A poor response to erythropoiesis-stimulating agents such as darbepoetin alfa has been associated with adverse outcomes in patients with diabetes mellitus, chronic kidney disease, and anemia; whether this is also true in heart failure is unclear.Methods and Results:
We performed a post hoc analysis of the RED-HF trial (Reduction of Events by Darbepoetin Alfa in Heart Failure), in which 1008 patients with systolic heart failure and anemia (hemoglobin level, 9.0–12.0 g/dL) were randomized to darbepoetin alfa. We examined the relationship between the hematopoietic response to darbepoetin alfa and the incidence of all-cause death or first heart failure hospitalization during a follow-up of 28 months. For the purposes of the present study, patients in the lowest quartile of hemoglobin change after 4 weeks were considered nonresponders. The median initial hemoglobin change in nonresponders (n=252) was −0.25 g/dL and +1.00 g/dL in the remainder of patients (n=756). Worse renal function, lower sodium levels, and less use of angiotensin-converting enzyme inhibitors or angiotensin receptor blockers were independently associated with nonresponse. Although a low endogenous erythropoietin level helped to differentiate responders from nonresponders, its predictive value in a multivariable model was poor (C statistic=0.69). Nonresponders had a higher rate of all-cause death or first heart failure hospitalization (hazard ratio, 1.25; 95% confidence interval, 1.02–1.54) and a higher risk of all-cause mortality (hazard ratio, 1.30; 95% confidence interval, 1.04–1.63) than responders.Conclusions:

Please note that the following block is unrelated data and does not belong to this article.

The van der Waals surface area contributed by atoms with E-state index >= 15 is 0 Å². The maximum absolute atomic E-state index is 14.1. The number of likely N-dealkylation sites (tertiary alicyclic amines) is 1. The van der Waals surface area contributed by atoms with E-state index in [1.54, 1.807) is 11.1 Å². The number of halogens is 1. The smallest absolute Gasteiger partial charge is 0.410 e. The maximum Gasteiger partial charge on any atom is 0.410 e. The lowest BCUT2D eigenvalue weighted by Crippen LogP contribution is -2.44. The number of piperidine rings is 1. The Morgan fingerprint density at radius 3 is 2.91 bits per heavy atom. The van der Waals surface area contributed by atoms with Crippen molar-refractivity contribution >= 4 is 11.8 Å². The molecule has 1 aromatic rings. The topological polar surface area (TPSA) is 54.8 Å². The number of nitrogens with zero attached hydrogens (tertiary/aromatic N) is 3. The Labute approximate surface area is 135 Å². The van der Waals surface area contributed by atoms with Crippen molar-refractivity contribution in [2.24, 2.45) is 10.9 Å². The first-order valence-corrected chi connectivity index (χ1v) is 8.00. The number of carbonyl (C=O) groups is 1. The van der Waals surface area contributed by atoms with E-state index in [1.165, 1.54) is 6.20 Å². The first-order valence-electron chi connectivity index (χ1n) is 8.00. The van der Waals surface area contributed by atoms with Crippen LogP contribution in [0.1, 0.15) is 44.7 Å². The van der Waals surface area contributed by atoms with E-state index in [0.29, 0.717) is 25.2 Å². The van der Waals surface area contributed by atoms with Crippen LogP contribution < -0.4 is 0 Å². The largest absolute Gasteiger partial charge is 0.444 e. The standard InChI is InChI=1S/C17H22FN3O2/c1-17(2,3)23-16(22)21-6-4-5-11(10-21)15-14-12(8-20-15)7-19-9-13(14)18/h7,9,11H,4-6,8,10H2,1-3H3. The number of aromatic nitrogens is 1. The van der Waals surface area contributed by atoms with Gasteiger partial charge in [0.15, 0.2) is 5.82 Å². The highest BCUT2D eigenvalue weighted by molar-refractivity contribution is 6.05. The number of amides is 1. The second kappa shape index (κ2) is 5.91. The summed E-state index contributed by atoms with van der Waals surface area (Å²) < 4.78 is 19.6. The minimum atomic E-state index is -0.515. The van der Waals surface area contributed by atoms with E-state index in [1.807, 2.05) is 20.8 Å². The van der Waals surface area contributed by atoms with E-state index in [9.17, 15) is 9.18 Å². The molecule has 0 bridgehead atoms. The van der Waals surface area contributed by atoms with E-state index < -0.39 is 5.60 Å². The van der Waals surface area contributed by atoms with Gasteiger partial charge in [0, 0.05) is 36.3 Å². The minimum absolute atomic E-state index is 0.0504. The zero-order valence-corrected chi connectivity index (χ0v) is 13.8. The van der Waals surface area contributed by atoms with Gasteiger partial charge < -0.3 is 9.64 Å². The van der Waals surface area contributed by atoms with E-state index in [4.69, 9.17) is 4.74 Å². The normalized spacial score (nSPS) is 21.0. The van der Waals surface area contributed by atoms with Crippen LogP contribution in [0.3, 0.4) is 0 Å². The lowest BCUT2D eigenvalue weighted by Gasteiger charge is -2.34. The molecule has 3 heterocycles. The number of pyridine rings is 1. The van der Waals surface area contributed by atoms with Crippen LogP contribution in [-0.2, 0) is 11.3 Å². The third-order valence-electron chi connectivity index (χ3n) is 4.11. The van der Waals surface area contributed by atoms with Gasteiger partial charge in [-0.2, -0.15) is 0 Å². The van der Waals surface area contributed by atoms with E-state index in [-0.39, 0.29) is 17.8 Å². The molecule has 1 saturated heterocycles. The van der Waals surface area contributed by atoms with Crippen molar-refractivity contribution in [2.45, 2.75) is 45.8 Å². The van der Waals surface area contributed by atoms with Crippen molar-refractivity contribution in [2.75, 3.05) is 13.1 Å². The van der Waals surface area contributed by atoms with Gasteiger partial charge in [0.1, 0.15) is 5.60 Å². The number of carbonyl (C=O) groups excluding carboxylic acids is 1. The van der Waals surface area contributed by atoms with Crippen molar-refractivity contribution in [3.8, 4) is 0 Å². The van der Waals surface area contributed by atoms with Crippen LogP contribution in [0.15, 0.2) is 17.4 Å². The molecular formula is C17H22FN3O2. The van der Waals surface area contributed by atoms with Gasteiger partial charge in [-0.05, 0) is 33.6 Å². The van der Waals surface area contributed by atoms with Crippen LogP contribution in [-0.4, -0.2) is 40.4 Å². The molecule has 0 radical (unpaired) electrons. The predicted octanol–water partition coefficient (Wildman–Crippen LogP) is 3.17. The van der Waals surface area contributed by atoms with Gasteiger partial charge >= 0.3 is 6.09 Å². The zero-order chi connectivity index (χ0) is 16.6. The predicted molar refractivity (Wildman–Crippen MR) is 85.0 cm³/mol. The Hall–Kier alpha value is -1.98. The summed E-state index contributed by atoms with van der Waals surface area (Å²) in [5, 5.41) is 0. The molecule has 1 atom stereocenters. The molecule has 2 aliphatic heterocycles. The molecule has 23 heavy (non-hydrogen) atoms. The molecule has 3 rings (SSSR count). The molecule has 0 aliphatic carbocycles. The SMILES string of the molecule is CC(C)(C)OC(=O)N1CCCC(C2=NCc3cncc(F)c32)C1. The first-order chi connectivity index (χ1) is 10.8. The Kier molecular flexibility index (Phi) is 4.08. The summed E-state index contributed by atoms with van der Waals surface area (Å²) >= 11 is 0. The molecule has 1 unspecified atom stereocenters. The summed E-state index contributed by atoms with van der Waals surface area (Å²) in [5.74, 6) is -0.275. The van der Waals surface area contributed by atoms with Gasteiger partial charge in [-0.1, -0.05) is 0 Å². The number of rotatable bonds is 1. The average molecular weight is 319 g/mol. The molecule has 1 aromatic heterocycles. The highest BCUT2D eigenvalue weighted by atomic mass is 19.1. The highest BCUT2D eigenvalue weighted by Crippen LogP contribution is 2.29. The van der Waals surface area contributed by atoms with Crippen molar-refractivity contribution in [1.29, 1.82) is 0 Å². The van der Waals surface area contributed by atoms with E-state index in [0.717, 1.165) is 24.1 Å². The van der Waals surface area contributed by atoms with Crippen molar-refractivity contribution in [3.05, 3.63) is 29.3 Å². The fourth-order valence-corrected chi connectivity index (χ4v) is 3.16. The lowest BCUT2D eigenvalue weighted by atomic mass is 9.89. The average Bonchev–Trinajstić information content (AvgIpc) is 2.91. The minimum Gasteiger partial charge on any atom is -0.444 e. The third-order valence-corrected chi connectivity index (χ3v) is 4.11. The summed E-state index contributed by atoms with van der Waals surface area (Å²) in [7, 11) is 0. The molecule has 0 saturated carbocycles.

A poor response to darbepoetin alfa was associated with worse outcomes in heart failure patients with anemia. Patients with a poor response were difficult to identify using clinical and biochemical biomarkers.Clinical Trial Registration:
URL: https://www.clinicaltrials.gov. Unique identifier: NCT00358215.